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From Leif Hedstrom <>
Subject Re: [PROPOSAL] New release process
Date Mon, 12 Aug 2013 19:56:20 GMT
On Aug 12, 2013, at 1:32 PM, James Peach <> wrote:

> On Aug 12, 2013, at 12:22 PM, Leif Hedstrom <> wrote:
> Yes. The goal here is to make the release reliable and predictable so that upgrading
is not a scary experience or a lot of work.
>> Also,  how do we deal with incompatibility changes?
> Configurations and data formats should be automatically upgraded. Everything would need
to be release noted thoroughly.

Wow, that's a humongous pain in the ass to deal with. I've done this before (Mozilla) and
it truly sucks big time to have to deal with this :-/.

Particularly dealing with live upgrading of the cache would be a monumental task, and *incredibly*

I can right now say I'm hugely -1 on this idea. To put it bluntly, I think we'd kill ourselves
and the project if we tried. ;)

>> Or are you proposing that we from now on, never make anything incompatible? Incompatible
>> 	* An API needs to be deprecated (and removed) in order to fix / change something
significant. For example, the new cache key proposal comes to mind.
> Mark as deprecated, then remove once the support window has passed.

But I'm missing something then. If there's a support window, you are allowing incompatible
changes?  What does the support window define? "If you are running a version older then <n>
months, we'll not support you upgrading to this version" ?

>> 	* New configuration file format(s). [This might be possible to make compatible,
by preserving all old config formats as well as the new ones].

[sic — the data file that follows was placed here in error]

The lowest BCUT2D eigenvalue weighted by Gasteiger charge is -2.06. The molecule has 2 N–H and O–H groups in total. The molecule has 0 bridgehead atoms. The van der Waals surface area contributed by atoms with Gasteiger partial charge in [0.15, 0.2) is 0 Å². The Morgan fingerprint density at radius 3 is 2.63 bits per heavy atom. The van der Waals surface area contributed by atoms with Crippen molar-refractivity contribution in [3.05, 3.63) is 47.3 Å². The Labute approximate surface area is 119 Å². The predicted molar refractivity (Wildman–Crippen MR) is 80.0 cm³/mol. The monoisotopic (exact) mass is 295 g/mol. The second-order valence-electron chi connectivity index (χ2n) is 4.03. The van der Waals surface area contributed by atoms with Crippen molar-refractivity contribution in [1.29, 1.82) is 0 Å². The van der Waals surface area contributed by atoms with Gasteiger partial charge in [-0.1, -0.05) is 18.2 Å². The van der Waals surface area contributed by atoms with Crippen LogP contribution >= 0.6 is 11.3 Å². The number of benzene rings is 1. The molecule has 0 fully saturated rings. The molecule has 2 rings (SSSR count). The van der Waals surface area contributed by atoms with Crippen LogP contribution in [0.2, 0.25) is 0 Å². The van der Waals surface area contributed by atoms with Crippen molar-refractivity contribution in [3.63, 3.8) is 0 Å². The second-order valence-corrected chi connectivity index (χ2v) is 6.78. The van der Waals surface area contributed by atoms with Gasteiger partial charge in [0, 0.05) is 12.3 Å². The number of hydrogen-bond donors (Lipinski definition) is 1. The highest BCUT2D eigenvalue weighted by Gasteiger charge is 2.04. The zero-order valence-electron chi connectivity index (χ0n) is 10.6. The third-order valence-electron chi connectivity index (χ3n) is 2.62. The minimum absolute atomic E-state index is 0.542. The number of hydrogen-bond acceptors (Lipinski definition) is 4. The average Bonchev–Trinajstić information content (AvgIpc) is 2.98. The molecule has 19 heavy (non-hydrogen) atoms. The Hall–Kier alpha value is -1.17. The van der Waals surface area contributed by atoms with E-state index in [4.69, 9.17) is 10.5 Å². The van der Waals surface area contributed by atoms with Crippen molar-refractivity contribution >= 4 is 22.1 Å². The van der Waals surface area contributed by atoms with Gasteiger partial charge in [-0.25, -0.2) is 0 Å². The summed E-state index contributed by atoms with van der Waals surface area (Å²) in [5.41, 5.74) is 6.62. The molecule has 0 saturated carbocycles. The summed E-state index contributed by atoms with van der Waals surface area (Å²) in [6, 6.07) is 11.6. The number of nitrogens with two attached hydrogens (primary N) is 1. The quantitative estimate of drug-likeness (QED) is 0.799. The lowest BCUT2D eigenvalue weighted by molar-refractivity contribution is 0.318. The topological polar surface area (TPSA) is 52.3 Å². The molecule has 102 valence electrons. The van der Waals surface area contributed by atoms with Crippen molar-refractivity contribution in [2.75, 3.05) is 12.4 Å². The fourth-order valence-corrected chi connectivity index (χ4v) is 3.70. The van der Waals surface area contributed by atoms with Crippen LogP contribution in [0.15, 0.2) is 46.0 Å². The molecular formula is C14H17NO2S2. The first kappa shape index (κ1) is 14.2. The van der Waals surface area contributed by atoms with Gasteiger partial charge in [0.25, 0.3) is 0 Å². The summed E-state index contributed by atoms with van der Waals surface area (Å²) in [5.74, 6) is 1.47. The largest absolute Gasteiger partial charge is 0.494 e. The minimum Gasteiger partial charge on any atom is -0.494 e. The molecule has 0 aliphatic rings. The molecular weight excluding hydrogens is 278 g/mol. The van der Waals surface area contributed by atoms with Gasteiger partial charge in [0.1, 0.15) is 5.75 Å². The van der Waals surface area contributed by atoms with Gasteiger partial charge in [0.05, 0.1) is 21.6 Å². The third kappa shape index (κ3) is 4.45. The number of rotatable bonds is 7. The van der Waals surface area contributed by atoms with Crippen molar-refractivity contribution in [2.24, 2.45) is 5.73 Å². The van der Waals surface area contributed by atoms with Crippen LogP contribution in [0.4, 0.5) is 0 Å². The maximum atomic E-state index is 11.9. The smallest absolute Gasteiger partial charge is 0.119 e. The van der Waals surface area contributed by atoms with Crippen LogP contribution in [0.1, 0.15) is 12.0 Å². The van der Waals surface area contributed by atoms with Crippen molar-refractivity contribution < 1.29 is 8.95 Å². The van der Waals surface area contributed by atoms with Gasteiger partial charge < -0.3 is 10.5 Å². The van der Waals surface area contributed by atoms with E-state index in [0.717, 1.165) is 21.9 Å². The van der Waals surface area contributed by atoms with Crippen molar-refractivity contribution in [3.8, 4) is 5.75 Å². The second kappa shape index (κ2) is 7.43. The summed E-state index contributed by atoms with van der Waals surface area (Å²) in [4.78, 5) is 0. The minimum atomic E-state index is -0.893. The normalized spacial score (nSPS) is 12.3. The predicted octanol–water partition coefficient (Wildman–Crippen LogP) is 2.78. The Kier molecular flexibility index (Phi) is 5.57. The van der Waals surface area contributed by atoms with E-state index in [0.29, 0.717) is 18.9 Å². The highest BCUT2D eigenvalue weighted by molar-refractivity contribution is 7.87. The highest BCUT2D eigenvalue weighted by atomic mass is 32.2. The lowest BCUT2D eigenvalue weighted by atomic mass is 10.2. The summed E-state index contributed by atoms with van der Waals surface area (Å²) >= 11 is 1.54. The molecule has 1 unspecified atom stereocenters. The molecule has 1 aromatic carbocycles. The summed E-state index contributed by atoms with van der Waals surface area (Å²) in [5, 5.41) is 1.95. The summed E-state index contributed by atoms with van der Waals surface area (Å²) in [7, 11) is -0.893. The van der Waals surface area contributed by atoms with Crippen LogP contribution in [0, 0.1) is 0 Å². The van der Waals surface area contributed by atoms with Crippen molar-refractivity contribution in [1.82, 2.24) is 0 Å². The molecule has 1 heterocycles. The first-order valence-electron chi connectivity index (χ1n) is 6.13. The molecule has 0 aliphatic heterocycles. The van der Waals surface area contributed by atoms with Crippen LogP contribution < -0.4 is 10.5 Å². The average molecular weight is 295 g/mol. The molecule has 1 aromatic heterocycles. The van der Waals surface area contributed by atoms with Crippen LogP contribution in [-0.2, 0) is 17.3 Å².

> Automatic upgrade tools.

These upgrade tools runs as part of starting traffic_server every time you start it ? Meaning,
I deploy my old configs, and a new binary, and suddenly the configs in the /etc/  directory
are modified for me? That seems like a non-starter already, considering that deployment state
is not the same as runtime state.

If you mean providing tools that upgrades my configs, I make new config packages, and push
that in conjunction with a binary update, then that's not compatible, right ? Compatible here
would imply I can replace the binaries only, and things will just magically work.

>> 	* Remove the incompatibility branch and release cycle. There's only master and the
release branch.
>> 	* Define hard release dates (say, 9/1/2013, 12/1/2013, 3/1/2013 etc.)
>> Does that sum it up ?
> Pretty much. I think the only way a rapid release cycle can work is if there is confidence
that upgrading never breaks. IMHO, this is a good thing to have independent of the release
process, but it's not necessarily easy to achieve. I think that fixed release dates focus
the mind and make the process more predictable.

I agree 100% that having backward compatibility can be nice. I think it opens up an enormous
can of worm, that will make our project impossible to work with (but, that's just my biased,
unscientific opinion, please prove me wrong). This is why the proposal had the additional
release cycle for incompatible changes, with a longer release train (say, 1 / year).

I think the fixed dates is a very minor issue in comparison to the compatibility ideas. I
personally think it's a step in the wrong direction (the rest of the OpenSource world is moving
towards agile methodologies), but I would not oppose fixed release dates if that's the consensus
of the community. It certainly does make the release process predictable.


-- leif

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